1. The Eddington limit and the development of gas pressure inversions
The Eddington limit corresponds to a situation where the radiative acceleration outwards equals the gravitational acceleration inwards. Eddington (1926) originally only considered electron scattering for the opacity (the classical Eddington limit), but in an ionization zone of an important element the true opacity can be much higher. Therefore, the opacity-modified Eddington limit in stellar atmospheres can occur at significantly greater gravities than the classical Eddington limit, as is evident for example from the calculations of Lamers & Fitzpatrick (1988), Gustafsson & Plez (1992) and Asplund & Gustafsson (1996).
If hydrostatic equilibrium is required, a stellar luminosity which locally exceeds the Eddington luminosity automatically forces the development of a gas pressure () inversion, as seen from the equation of hydrostatic equilibrium:
From rearranging the above expression one obtains
with the radiative acceleration defined by:
(e.g Mihalas 1978). Here denotes the physical flux and the total mass extinction coefficient (with dimension cm2 g-1). Obviously a positive -gradient must occur when the Eddington limit is encountered if hydrostatic equilibrium is valid.
It should be emphasized that a density inversion does not necessarily imply that the Eddington limit is exceeded. A density inversion predominantly occurs due to a changing molecular weight in the ionization zone of a dominant species, while a -inversion reflects a super-Eddington luminosity due to high opacity (Asplund et al. 1997a). Since both are related to ionization they may often occur in the same atmospheric layers, which has probably caused the confusion found in the literature (e.g. Maeder 1989).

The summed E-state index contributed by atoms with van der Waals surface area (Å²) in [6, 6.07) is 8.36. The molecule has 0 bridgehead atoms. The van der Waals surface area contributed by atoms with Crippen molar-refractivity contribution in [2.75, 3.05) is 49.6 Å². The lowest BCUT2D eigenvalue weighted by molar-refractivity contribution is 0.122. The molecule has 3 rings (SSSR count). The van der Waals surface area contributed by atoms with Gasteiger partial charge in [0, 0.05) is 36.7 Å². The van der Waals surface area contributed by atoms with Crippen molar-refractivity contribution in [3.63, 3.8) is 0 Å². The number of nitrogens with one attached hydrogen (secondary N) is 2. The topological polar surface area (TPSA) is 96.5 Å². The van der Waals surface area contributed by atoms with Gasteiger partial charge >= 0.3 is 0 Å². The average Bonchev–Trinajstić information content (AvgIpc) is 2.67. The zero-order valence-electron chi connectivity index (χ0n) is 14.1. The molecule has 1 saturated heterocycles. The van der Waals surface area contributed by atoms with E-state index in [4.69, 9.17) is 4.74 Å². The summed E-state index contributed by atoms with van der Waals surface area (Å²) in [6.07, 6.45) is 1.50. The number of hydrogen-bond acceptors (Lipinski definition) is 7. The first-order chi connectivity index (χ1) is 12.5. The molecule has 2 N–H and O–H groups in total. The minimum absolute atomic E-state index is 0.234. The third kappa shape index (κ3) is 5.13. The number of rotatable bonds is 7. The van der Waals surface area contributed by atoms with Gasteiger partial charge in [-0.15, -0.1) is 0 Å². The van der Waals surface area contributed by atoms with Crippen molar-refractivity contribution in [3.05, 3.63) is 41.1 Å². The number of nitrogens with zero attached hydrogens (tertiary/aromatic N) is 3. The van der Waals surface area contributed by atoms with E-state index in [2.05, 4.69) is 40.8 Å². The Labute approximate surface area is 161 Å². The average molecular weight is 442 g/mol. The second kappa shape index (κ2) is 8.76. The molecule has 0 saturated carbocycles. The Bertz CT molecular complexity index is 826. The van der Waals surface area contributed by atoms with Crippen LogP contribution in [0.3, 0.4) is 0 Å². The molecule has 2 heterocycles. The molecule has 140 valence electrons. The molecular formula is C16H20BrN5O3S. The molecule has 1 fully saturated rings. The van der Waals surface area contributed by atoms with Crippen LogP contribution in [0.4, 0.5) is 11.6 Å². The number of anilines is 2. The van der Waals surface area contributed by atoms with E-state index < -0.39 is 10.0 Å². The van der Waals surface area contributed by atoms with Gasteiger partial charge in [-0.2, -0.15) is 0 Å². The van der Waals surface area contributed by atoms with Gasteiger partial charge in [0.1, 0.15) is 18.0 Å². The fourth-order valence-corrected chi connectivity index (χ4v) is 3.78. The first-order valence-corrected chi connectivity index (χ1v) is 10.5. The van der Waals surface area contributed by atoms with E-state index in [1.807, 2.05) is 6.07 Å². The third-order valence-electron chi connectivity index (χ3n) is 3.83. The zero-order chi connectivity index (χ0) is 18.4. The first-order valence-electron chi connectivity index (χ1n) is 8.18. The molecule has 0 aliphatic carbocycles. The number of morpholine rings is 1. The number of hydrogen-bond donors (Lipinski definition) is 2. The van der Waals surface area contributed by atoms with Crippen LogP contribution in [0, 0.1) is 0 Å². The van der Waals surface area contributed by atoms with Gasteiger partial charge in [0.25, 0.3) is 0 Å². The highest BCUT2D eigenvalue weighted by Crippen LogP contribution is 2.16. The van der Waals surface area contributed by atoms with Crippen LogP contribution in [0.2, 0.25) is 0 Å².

It should be noted that -inversions only seem possible to develop in optically thick conditions. If the radiative acceleration exceeds gravity when lines dominate the opacity, the radiative force is highly unstable to perturbations induced by velocity gradients, since the spectral lines may then absorb unattenuated continuum flux. Therefore, rather than the development of a -inversion, a stellar wind will be initiated, which is the case for radiatively driven winds of hot stars. The aim of the present study is to investigate whether -inversions in late-type stars, where the opacity instead is dominated by continuous opacity, are subject to a similar instability which would prevent their existence. Before considering possible instabilities, in Sect. 2the derived Eddington limit for H-deficient stars is presented and a possible connection between the limit and the declines of the R Coronae Borealis (R CrB) stars is discussed.
© European Southern Observatory (ESO) 1998
Online publication: January 16, 1998